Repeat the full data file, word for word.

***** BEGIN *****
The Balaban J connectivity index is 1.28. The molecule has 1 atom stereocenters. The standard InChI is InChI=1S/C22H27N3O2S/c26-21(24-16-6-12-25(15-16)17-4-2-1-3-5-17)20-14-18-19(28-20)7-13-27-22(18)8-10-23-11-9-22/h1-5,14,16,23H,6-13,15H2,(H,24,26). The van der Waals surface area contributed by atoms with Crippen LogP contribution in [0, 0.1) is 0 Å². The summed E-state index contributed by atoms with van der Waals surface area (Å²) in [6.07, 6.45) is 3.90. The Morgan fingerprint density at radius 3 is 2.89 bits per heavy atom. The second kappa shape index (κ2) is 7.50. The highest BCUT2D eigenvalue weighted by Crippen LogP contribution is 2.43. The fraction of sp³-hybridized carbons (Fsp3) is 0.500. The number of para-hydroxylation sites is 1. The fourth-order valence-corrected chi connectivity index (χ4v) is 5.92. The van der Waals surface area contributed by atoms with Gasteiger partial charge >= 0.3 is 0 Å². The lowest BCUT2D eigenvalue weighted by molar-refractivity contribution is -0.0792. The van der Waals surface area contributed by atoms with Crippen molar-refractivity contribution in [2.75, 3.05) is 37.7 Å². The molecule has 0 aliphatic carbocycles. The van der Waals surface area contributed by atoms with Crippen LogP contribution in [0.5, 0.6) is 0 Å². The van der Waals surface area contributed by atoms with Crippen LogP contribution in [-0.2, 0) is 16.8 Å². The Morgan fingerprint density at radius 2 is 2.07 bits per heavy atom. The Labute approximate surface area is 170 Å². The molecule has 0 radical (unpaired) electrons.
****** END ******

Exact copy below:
The Balaban J connectivity index is 1.28. The molecule has 1 atom stereocenters. The standard InChI is InChI=1S/C22H27N3O2S/c26-21(24-16-6-12-25(15-16)17-4-2-1-3-5-17)20-14-18-19(28-20)7-13-27-22(18)8-10-23-11-9-22/h1-5,14,16,23H,6-13,15H2,(H,24,26). The van der Waals surface area contributed by atoms with Crippen LogP contribution in [0, 0.1) is 0 Å². The summed E-state index contributed by atoms with van der Waals surface area (Å²) in [6.07, 6.45) is 3.90. The Morgan fingerprint density at radius 3 is 2.89 bits per heavy atom. The second kappa shape index (κ2) is 7.50. The highest BCUT2D eigenvalue weighted by Crippen LogP contribution is 2.43. The fraction of sp³-hybridized carbons (Fsp3) is 0.500. The number of para-hydroxylation sites is 1. The fourth-order valence-corrected chi connectivity index (χ4v) is 5.92. The van der Waals surface area contributed by atoms with Gasteiger partial charge >= 0.3 is 0 Å². The lowest BCUT2D eigenvalue weighted by molar-refractivity contribution is -0.0792. The van der Waals surface area contributed by atoms with Crippen molar-refractivity contribution in [2.75, 3.05) is 37.7 Å². The molecule has 0 aliphatic carbocycles. The van der Waals surface area contributed by atoms with Crippen LogP contribution in [0.5, 0.6) is 0 Å². The van der Waals surface area contributed by atoms with Crippen LogP contribution in [-0.2, 0) is 16.8 Å². The Morgan fingerprint density at radius 2 is 2.07 bits per heavy atom. The Labute approximate surface area is 170 Å². The molecule has 0 radical (unpaired) electrons.